Extreme Hardware Intel’s latest Ivy Bridge chipset, currently being deployed by every laptop manufacturer on new machines, is capable of supporting resolutions of up to 4096 pixels horizontally, using integrated graphics.
Known as 4K, these ultra-high resolutions are gaining support in professional video cameras. So why do Samsung, Sony, Lenovo and the rest slap a relatively low-resolution, 15.6in, 1366 x 768 screen on a laptop that is maxed out in every other area?
Apple’s iPad, which has a 9.7in screen, has a resolution of 2048 x 1536 pixels. That is a pixel density of 246ppi.
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The iPhone 4 and 4S have an even higher pixel density: 326ppi. And Apple is not the only tablet and smartphone manufacturer offering high-density screens. Asus has a tablet in the works with a 1920 x 1080 display, and there are lots of smartphones on the market with pixel densities well above 200ppi.
Yet laptop manufacturers stick with screens that can only be described as "HD" because they just manage to squeeze in more than 720 vertical pixels – the fewest required to meet the HD spec.
There are several reasons for this. One is that adding a higher-resolution screen to a laptop adds to the cost of production. When manufacturers are operating on wafer-thin margins and trying to outdo each other on price, there has to be a very good reason for increasing cost – and bumping up the screen resolution just doesn’t offer enough wow factor to take that risk.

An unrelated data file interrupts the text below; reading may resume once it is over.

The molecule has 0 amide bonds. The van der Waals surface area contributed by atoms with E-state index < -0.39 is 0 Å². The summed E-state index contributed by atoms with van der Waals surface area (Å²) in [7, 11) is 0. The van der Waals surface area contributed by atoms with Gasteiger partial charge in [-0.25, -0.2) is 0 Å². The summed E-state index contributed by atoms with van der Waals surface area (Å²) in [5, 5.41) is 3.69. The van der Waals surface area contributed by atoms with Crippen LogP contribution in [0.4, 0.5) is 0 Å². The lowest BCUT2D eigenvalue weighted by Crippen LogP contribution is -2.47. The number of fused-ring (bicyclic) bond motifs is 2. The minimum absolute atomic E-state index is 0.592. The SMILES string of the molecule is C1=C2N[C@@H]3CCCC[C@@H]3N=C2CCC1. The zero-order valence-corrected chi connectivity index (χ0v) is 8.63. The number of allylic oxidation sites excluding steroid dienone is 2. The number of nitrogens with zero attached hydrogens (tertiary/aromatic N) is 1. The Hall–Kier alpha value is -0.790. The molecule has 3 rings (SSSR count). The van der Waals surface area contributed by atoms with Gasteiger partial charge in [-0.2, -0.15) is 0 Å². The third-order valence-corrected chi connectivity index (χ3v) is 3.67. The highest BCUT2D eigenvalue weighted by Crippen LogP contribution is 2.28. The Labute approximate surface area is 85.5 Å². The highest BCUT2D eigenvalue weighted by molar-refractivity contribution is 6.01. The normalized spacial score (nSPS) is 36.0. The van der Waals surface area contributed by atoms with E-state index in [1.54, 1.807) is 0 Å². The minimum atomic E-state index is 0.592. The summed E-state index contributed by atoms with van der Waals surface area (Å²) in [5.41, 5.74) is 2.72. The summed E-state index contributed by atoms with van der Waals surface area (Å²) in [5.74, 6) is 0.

The second reason is battery life. More pixels means more light, which means more power, and that sucks battery life. It is a trade-off that manufacturers don’t think we users are willing to make.
Laptop makers stick with screens that can only be called "HD" because they just squeeze in more than 720 vertical pixels
Resolution is not the only issue, of course. Laptop screens are notoriously poor at displaying consistent colour across a wide viewing angle.
And then there is the thorny issue of how many colours the screen can actually display. Most companies will tell you that their screens display "millions of colours". What they won’t explain is that the vast bulk of those colours are fudged.
That is because most laptops still use Twisted Nematic (TN) displays, which are notorious for poor viewing angles, low contrast and an inability to display 24-bit colour.
Natively, TN panels use six bits to record the intensity of each of the three primary colours shown by a given pixel and use a form of interpolation – as the fudging is known technically – to display the other several million colours visible to the human eye.